-Anthony Ferranti, Film Independent blogger
Enter the Void (2009, dir. Gaspar Noé, titles by Thorsten Fleisch)
From Nicholas Winding Refn to Lars von Trier, the enfant terribles of European art house cinema have a distinctly continental knack for announcing their films with bold, brash and downright obnoxious title sequences perfectly calibrated to fry their audience’s circuit boards. But no title sequence is quite as assaultive (and artful) as that from French-Argentinian provocateur Gaspar Noé’s seedy 2009 afterlife fantasia, Enter the Void. In just over two minutes, Noé and his designer Thorsten Fleish unleash a dense, unholy mishmash of multi-layered colors and fonts, increasing in speed and complexity along to a coked-up techno beat reminiscent (to my ears, anyway) of the theme to the old Mortal Kombat arcade game. It’s bad-trip psychedelic in same way drinking paint (probably) is. Void’s titles set the tone perfectly for the film itself: indulgent, uncompromising and totally gorgeous, at once inviting the viewer to learn in and take a closer look while simultaneously blasting them back from the screen like the dude from the old Maxell cassette commercial. Amazing stuff.
-Matt Warren, Digital Content Manager
Speed (1994, dir. Jan de Bont, titles by Cat Chapman and Frank Foster)
In the summer of 1994 a $30 million action film made its money back tenfold and launched the action film career of one Keanu Reeves. At first glance, the 3-and-a-half-minute opening sequence of Speed may come off as an unassuming stream of title cards, flashing names across the screen while the camera glides steadily down an elevator shaft. But beyond artfully encompassing the film’s theme and tone, there’s so much more going on here: the celestial blue of the font resembles the color of the Big Blue Bus (of the Santa Monica bus line) that can’t go below 50mph on the freeway or the bomb it’s carrying will go off; the endless journey down the elevator shaft parallels the next two hours of relentless thrills and physics-defying action sequences, as LAPD Swat Officer Jack Traven (Reeves) tries to save everyone on the bus; the heart-thumping score by Mark Mancina portends the non-stop violence, death and destruction that will render a happy ending only after a subterranean subway crash. But most importantly, the elevator is where the set-up to the film’s inciting incident transpires: Jack foiled a ransom attempt by a disgruntled retiree gone mad (Dennis Hopper) in said elevator, which propels him to set the bomb on the bus in order to deliver an even bigger pay day for himself. Overall, a brilliant opening sequence that accomplished so much all at once!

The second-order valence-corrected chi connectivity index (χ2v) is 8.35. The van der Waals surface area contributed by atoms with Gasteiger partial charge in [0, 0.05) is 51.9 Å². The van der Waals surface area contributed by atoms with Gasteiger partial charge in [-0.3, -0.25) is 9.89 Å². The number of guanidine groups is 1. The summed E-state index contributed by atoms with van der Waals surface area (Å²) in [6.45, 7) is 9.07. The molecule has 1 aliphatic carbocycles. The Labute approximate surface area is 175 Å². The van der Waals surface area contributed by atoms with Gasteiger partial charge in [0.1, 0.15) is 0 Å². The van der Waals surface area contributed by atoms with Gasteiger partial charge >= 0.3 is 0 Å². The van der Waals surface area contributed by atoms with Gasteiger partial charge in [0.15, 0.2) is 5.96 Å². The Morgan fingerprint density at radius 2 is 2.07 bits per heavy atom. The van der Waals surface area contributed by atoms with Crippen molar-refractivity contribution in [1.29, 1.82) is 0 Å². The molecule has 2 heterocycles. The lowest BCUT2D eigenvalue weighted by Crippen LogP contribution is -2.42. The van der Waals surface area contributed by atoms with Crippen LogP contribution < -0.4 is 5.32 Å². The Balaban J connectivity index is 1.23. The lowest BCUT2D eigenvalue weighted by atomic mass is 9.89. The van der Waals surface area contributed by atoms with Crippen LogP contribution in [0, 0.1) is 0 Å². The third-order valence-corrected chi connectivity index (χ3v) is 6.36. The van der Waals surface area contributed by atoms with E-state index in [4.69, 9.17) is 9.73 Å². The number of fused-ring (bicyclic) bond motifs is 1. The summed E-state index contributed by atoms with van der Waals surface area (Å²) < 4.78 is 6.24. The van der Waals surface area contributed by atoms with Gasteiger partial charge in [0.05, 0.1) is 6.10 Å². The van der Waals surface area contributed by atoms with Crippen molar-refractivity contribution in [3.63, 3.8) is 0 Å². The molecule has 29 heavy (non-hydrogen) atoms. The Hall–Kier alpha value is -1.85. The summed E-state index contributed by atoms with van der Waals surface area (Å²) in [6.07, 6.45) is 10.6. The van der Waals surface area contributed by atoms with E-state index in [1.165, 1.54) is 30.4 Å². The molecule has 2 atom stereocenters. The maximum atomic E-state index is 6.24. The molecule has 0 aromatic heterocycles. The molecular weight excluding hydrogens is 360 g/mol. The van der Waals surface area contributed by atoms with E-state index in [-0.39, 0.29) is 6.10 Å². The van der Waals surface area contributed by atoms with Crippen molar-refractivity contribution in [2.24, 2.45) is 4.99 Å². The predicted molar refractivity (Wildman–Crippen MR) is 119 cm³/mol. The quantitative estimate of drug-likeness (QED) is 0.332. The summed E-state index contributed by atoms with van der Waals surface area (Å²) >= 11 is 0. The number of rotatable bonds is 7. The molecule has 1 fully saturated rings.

-Su Fang Tham, Film Independent blogger
Napoleon Dynamite (2004, dir. Jared Hess, titles by Joshua D. Comen)
Fun fact: when I first saw Napoleon Dynamite at Sundance in January 2004 the film did not yet include its memorable opening title sequence, in which the credits appear as unrushed succession of food art cobbled out of such revolting/nostalgic culinary staples as tater tots, wet steak, nachos and best (worst?) of all: corn dogs and canned peaches. The titles go on to incorporate other familiar signifiers of analogue youth like library cards and Chap Stick—but it’s the food that stands out, its cornmeal casings and slapdash plating evoking kidlike naiveté in a melancholic manner worthy of Proust. It helps that the sequence is set to the White Stripes lovely acoustic ditty “We’re Going to be Friends,” which perfectly matches the childlike aesthetic. But they weren’t there the first time I saw Dynamite. In fact, months after Sundance I was in Salt Lake, renting some film equipment when I saw a large camera order ready to be picked up. I asked what it was for. The clerk told me it was for the Napoleon Dynamite team to reshoot their titles. Just think—me, only a few feet away from the camera that would eventually lens the most prominent tater tot in cinematic history. (Matt Warren)
Inspired to start designing your own typeface or motion graphics algorithm yet? No? Well at the very least you should definitely bookmark the (wonderful) design site artofthetitle.com to learn more about, well, the art of the title.